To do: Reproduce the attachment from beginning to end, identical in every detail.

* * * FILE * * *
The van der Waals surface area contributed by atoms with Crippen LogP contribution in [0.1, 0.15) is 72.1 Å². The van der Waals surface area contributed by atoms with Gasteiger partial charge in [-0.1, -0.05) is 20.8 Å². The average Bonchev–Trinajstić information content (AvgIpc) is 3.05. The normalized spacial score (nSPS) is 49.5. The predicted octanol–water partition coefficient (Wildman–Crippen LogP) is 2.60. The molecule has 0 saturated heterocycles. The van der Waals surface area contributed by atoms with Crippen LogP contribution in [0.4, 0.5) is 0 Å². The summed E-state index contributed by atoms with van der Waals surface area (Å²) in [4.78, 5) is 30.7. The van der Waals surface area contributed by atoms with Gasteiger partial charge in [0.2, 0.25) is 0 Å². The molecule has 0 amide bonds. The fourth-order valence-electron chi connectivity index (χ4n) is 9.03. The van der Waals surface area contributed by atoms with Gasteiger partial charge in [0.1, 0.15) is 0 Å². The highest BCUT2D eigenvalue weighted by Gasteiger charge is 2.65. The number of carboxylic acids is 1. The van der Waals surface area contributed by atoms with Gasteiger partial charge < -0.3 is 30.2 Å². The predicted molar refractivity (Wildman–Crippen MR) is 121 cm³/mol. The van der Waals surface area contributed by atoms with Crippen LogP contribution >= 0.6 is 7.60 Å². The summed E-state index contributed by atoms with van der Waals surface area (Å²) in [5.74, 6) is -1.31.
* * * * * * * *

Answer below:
The van der Waals surface area contributed by atoms with Crippen LogP contribution in [0.1, 0.15) is 72.1 Å². The van der Waals surface area contributed by atoms with Gasteiger partial charge in [-0.1, -0.05) is 20.8 Å². The average Bonchev–Trinajstić information content (AvgIpc) is 3.05. The normalized spacial score (nSPS) is 49.5. The predicted octanol–water partition coefficient (Wildman–Crippen LogP) is 2.60. The molecule has 0 saturated heterocycles. The van der Waals surface area contributed by atoms with Crippen LogP contribution in [0.4, 0.5) is 0 Å². The summed E-state index contributed by atoms with van der Waals surface area (Å²) in [4.78, 5) is 30.7. The van der Waals surface area contributed by atoms with Gasteiger partial charge in [0.2, 0.25) is 0 Å². The molecule has 0 amide bonds. The fourth-order valence-electron chi connectivity index (χ4n) is 9.03. The van der Waals surface area contributed by atoms with Gasteiger partial charge in [0.1, 0.15) is 0 Å². The highest BCUT2D eigenvalue weighted by Gasteiger charge is 2.65. The number of carboxylic acids is 1. The van der Waals surface area contributed by atoms with Gasteiger partial charge < -0.3 is 30.2 Å². The predicted molar refractivity (Wildman–Crippen MR) is 121 cm³/mol. The van der Waals surface area contributed by atoms with Crippen LogP contribution >= 0.6 is 7.60 Å². The summed E-state index contributed by atoms with van der Waals surface area (Å²) in [5.74, 6) is -1.31.